How to remove a concrete slab

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How to remove a concrete slab

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Project Overview

It might seem like a big job, but removing a concrete slab is something you can do yourself. All you need is some careful planning, the right tools and a little bit of know-how. We’ll show you how to break up the slab into smaller pieces, cut through steel reinforcements, and then remove and dispose of the concrete properly. Before you start, speak to your local council to make sure there are no wires or cables under the concrete before working and always wear your safety gear.

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Time Required

Weekend Project

Weekend Project

A project to keep you busy for a whole weekend

 

Step by Step Instructions

1 Break up the concrete into smaller pieces
2 Cut away any steel reinforcements
3 Remove and dispose of your concrete
  • Step 1. Break up the concrete into smaller pieces

    Use the jackhammer to break up the concrete slab into smaller pieces. You can also use a sledgehammer and crow bar. Always start in a corner, and work your way back and across in a grid pattern. This will make managing all the concrete chunks a lot easier. Make sure that you’re standing on a solid surface so that you have good balance while using the jackhammer. Also, remember to take regular breaks.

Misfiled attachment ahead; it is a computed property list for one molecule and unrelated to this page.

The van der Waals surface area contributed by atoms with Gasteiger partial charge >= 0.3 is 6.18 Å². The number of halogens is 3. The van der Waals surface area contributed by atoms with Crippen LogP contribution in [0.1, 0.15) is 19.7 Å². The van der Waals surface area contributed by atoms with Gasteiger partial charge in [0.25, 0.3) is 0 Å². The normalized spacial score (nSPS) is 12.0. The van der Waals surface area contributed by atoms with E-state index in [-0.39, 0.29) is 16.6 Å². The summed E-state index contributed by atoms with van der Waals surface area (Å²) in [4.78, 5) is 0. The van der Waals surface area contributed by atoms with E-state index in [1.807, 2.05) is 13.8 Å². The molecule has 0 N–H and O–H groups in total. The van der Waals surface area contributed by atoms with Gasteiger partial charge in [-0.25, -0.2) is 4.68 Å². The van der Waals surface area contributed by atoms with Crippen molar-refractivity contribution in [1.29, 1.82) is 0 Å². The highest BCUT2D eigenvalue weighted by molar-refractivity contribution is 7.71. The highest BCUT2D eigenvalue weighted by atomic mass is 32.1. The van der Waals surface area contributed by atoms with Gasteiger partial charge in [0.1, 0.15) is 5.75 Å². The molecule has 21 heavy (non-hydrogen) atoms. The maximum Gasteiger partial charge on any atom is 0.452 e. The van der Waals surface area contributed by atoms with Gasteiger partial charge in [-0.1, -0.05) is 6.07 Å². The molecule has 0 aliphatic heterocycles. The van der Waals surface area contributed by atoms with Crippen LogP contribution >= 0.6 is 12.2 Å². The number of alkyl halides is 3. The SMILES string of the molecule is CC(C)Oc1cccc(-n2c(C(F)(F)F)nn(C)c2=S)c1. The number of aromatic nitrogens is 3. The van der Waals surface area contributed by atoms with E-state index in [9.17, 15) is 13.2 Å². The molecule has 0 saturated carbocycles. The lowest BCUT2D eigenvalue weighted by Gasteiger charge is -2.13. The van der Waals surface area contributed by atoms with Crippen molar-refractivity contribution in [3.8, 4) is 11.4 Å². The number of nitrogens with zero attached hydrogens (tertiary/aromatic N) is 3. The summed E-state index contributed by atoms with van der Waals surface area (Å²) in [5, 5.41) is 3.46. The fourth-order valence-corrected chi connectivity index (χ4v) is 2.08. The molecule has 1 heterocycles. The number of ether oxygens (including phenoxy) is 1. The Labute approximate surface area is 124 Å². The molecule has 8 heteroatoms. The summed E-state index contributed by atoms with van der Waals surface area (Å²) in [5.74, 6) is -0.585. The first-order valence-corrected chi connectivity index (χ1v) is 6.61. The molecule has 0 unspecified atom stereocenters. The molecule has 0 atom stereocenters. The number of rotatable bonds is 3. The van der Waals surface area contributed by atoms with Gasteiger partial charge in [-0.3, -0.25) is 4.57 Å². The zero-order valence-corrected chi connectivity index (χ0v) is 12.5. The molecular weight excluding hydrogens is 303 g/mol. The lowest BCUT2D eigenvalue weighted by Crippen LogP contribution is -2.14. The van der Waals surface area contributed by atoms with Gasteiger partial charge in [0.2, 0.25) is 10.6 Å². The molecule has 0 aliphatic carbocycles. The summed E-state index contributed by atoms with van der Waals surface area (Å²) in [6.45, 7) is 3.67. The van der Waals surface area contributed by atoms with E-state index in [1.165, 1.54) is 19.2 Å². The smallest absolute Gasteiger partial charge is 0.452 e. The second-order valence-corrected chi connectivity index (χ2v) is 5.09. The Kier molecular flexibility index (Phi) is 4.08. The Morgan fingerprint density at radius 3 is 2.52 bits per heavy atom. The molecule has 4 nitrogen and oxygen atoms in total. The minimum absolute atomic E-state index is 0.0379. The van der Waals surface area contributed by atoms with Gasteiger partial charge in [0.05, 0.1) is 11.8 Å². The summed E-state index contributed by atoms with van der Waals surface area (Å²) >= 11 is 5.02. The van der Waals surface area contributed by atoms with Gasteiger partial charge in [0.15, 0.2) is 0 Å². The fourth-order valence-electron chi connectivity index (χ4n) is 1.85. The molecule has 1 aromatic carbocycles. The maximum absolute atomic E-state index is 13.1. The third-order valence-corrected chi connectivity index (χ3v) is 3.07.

• Step 2. Cut away any steel reinforcements

    As you chip and smash your way through the concrete, you may find steel reinforcing inside of it. To remove this, grab your angle grinder and carefully cut through the metal. Take care when removing your steel off-cuts because these can be quite sharp.

  • Step 3. Remove and dispose of your concrete

    Pick up all the concrete chunks and steel off-cuts, put them in the wheelbarrow and then dump them in your skip bin. Take care lifting and throwing the concrete chunks because they can be quite heavy. Also, avoid overloading your wheelbarrow. Then use your dustpan and broom to clear away smaller concrete pieces and dust.

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Health & Safety

Please make sure you use all equipment appropriately and safely when following the advice in these D.I.Y. videos. You need to be familiar with how to use equipment safely and follow the instructions that came with the equipment. If you are unsure, you may feel it is safest to consult an expert, such as the manufacturer or an expert Bunnings Team Member.

Grave health hazards are linked to asbestos, which may be in homes built up to 1990. Health hazards may result from exposure to lead-based paints in older materials and copper chromium arsenic (CCA) treated timber. For information on the dangers of asbestos, lead-based paint and CCA treated timber and tips for dealing with these materials contact your local council's Environmental Health Officer or visit our Health & Safety page. You can also use a simple test kit from Bunnings to indicate the presence of lead-based paint Test.
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